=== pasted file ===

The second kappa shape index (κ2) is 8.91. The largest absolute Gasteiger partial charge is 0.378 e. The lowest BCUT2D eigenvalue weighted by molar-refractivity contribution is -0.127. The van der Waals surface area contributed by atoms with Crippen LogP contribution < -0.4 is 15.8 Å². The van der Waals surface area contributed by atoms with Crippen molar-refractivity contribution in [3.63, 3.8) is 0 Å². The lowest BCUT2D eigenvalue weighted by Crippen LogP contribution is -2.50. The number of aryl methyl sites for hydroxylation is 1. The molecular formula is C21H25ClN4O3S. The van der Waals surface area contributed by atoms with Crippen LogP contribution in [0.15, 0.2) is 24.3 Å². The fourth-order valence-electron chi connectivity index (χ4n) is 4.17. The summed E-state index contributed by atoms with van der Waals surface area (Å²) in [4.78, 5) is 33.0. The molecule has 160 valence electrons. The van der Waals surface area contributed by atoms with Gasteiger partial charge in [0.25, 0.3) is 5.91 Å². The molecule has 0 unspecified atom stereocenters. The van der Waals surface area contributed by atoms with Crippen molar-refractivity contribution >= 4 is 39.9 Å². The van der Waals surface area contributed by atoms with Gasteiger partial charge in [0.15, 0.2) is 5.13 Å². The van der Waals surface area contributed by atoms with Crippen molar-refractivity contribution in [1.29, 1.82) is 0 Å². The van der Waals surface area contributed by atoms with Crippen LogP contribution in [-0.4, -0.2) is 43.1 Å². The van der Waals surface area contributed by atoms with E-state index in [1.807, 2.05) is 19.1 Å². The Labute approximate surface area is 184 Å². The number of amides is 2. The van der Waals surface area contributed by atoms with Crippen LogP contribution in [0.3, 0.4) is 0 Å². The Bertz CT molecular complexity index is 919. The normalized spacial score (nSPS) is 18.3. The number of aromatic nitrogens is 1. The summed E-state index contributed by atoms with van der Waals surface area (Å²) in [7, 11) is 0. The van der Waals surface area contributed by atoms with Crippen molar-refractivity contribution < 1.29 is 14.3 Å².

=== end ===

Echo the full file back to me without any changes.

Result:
The second kappa shape index (κ2) is 8.91. The largest absolute Gasteiger partial charge is 0.378 e. The lowest BCUT2D eigenvalue weighted by molar-refractivity contribution is -0.127. The van der Waals surface area contributed by atoms with Crippen LogP contribution < -0.4 is 15.8 Å². The van der Waals surface area contributed by atoms with Crippen molar-refractivity contribution in [3.63, 3.8) is 0 Å². The lowest BCUT2D eigenvalue weighted by Crippen LogP contribution is -2.50. The number of aryl methyl sites for hydroxylation is 1. The molecular formula is C21H25ClN4O3S. The van der Waals surface area contributed by atoms with Crippen LogP contribution in [0.15, 0.2) is 24.3 Å². The fourth-order valence-electron chi connectivity index (χ4n) is 4.17. The summed E-state index contributed by atoms with van der Waals surface area (Å²) in [4.78, 5) is 33.0. The molecule has 160 valence electrons. The van der Waals surface area contributed by atoms with Gasteiger partial charge in [0.25, 0.3) is 5.91 Å². The molecule has 0 unspecified atom stereocenters. The van der Waals surface area contributed by atoms with Crippen molar-refractivity contribution >= 4 is 39.9 Å². The van der Waals surface area contributed by atoms with Gasteiger partial charge in [0.15, 0.2) is 5.13 Å². The van der Waals surface area contributed by atoms with Crippen molar-refractivity contribution in [1.29, 1.82) is 0 Å². The van der Waals surface area contributed by atoms with Crippen LogP contribution in [-0.4, -0.2) is 43.1 Å². The van der Waals surface area contributed by atoms with E-state index in [1.807, 2.05) is 19.1 Å². The Labute approximate surface area is 184 Å². The number of amides is 2. The van der Waals surface area contributed by atoms with Crippen LogP contribution in [0.3, 0.4) is 0 Å². The Bertz CT molecular complexity index is 919. The normalized spacial score (nSPS) is 18.3. The number of aromatic nitrogens is 1. The summed E-state index contributed by atoms with van der Waals surface area (Å²) in [7, 11) is 0. The van der Waals surface area contributed by atoms with Crippen molar-refractivity contribution < 1.29 is 14.3 Å².